We are four friends who just flew across the world for a meeting we were not invited to. Why would we feel compelled to do such a thing? It is exactly because we were not invited to the 2008 Group of Eight (G8) Summit that we feel we must go.
The G8 meetings bring together world superpowers once a year to set global economic, environmental, and political policies. You are invited to this meeting if you are the leader of a rich, powerful country interested in colluding with other governments to consolidate the power of the global wealthy elite. You are not invited if you are a citizen of the world, from either a "rich" or "poor" country, who is interested in building communities based on mutual aid, human needs, and respect for the environment. We think this is a recipe for an unjust world, and we plan to crash their party.
The G8 meetings were conceived in the early 1970s in response to a burgeoning economic recession. Initially just the G6 (consisting of six member states) the meetings brought together world superpowers to talk about how to respond to the crisis and establish economic security for themselves. The summit eventually expanded to include a total of eight member states – the UK, US, France, Russia, Germany, Japan, Italy, Canada, plus the president of the EU, and today the G8 presents itself as a forum for establishing world economic stability and tackling global problems, such as climate change, hunger, and disease, and poverty.
When the richest, most powerful leaders of the world come together, is it really to talk about how to help the poor? And why is it that after every annual meeting, all they ever seem to accomplish is further consolidation of their power and securing of their economic advantage? In reality, the G8 meetings have been a part of a general trend towards international neo-liberal economic policies that privilege corporate interests at the expense of the world’s poor. The policies instituted by G8 member states do the exact opposite of the G8’s stated "humanitarian" goals. They give "aid packages" that trap the poorest countries into debt while removing social programs. They wage wars and commit military atrocities, from the invasion or Iraq to the funding of Israeli bombers. They maintain the oil and coal-based energy systems that cause climate change. And they perpetuate corporate power at the expense of direct democracy.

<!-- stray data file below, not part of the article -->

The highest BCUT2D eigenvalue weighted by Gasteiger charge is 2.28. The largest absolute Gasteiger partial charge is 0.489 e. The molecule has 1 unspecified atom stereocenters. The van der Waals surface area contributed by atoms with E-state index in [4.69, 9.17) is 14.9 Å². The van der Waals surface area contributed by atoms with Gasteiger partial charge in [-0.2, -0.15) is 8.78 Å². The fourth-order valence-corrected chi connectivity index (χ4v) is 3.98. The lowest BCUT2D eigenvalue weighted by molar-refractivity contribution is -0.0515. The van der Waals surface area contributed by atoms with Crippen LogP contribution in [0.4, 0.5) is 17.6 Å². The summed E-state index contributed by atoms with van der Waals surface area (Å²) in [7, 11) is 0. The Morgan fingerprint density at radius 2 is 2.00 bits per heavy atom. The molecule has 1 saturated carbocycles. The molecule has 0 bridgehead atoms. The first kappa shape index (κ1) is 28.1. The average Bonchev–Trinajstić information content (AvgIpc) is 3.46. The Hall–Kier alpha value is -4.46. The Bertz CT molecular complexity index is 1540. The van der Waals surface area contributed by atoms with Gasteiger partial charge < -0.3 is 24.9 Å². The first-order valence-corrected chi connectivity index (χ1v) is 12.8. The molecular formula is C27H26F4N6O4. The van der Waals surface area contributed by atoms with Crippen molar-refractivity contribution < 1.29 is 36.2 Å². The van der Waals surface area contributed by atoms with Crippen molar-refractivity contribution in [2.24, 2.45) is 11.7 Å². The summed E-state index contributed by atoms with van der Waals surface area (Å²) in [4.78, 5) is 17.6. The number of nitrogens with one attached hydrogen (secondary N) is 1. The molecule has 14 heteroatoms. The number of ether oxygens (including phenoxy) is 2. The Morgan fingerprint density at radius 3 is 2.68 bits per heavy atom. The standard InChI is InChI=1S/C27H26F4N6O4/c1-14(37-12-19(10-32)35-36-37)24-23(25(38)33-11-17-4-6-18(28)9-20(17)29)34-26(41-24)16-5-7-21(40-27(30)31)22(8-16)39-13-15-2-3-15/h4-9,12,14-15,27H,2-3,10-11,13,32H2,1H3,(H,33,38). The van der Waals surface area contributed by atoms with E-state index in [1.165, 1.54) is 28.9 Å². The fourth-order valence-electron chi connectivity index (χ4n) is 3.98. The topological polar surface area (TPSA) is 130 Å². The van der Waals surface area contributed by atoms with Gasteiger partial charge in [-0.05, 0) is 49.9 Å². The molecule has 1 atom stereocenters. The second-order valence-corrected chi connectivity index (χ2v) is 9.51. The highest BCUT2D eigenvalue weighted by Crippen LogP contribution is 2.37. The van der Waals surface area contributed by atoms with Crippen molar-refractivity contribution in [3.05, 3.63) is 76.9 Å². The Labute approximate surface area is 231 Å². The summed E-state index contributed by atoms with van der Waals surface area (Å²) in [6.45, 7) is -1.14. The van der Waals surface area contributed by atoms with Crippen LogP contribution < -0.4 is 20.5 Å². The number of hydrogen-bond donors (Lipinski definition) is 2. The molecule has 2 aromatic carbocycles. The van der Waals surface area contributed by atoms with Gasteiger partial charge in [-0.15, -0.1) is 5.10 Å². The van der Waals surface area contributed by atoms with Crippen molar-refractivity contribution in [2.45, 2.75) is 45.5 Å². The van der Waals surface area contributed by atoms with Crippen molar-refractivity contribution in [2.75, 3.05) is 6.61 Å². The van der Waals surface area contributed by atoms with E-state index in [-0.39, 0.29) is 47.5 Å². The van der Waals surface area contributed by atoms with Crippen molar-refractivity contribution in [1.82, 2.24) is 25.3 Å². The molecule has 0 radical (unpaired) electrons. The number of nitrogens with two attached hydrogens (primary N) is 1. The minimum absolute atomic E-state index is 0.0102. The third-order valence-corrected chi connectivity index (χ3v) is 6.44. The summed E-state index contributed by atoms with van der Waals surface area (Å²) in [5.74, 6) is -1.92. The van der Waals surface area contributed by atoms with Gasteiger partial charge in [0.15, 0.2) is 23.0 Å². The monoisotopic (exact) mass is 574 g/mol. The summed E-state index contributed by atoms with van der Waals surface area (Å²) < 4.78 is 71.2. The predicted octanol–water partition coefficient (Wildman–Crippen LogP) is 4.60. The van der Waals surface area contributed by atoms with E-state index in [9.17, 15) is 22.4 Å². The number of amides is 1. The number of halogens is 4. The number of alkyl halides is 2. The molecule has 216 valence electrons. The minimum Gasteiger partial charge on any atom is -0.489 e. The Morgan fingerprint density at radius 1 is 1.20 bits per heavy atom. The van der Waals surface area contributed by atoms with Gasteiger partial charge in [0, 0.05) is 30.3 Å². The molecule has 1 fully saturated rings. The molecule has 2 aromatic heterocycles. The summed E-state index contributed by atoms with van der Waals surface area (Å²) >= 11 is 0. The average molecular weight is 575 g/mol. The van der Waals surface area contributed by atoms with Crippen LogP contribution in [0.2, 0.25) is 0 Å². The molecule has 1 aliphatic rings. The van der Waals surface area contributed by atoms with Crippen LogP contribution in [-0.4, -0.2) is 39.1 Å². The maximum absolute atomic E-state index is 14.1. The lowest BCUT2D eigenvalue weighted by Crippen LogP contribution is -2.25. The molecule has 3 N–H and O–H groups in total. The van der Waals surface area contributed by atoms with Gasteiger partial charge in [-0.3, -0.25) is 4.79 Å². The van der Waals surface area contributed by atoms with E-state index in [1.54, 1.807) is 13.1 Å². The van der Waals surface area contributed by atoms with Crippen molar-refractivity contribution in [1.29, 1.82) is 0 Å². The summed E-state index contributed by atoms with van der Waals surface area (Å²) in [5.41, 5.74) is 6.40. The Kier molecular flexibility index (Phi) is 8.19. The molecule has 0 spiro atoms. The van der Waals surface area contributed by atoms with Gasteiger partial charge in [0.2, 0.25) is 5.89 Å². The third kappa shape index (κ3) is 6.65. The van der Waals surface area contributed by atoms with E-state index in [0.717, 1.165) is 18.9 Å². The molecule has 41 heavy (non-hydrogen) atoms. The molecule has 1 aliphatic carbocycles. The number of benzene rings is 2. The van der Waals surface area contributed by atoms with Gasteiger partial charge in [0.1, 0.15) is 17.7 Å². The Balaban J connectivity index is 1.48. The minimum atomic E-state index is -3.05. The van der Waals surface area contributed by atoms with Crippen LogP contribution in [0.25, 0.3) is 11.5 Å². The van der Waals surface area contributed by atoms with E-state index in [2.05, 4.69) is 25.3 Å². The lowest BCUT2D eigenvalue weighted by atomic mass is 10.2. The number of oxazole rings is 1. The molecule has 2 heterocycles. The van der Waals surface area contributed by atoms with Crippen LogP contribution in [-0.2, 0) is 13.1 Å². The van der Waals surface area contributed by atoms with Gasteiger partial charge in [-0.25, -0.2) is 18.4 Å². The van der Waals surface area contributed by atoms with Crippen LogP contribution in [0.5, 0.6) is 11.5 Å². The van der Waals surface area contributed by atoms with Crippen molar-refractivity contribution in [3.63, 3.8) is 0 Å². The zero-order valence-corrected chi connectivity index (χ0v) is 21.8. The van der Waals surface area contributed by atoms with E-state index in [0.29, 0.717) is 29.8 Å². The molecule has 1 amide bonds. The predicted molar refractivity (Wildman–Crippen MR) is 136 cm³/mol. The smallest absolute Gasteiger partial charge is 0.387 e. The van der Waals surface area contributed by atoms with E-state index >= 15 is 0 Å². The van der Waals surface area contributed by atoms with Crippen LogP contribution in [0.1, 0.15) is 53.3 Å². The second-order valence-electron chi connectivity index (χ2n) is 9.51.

But there is another story simultaneously being told–one of resistance, alternative organizing, and people coming together to create a more just society. In response to the G8, as well as other transnational institutions that generate neo-liberal policies, a global resistance movement has blossomed. From Italy to Calgary, Switzerland to Japan, people have come together to try and prevent the G8 from making any more decisions that will adversely affect people’s lives. In the most recent meeting of the G8 in Germany, global activists physically blockaded the G8 meeting entrances and set up eco-camps outside of the summit, where they sought to model alternative social structures by providing earth-friendly food and housing for international activists.
Even on our first day of Japan, the area of Kamagasaki in Osaka was witnessing a riot, one of many in the past years, in response to the precariousness of work and survival. All over Japan, homelessness and poverty has been on the increase, especially over the last ten years as the Japanese government has imposed neo-liberal market policies and privatization measures on its population. Just as there has been a rise in homelessness and poverty, there has been a rise in resistance. From the organization of precarious workers to homeless encampments to the expansion of alternative media, people in Japan are fighting back.
The G8 summit is undemocratic at its core, setting policies that affect the world, while denying the input of most of the global population. But alongside the G8 meetings will be a powerful counter-summit, where a diverse gathering of people from around the world will come together to discuss alternatives to this system of hierarchical power and greed. The four of us, the Just Words Collective, will be sending out regular accounts of our experiences in Japan, including interviews with social justice organizers, reports on the anti-G8 actions, and pieces of the discussions on how we might work together to build a better world.
- Elections? Again?
- The Kamagasaki Patrol: What the G8 Means on the Street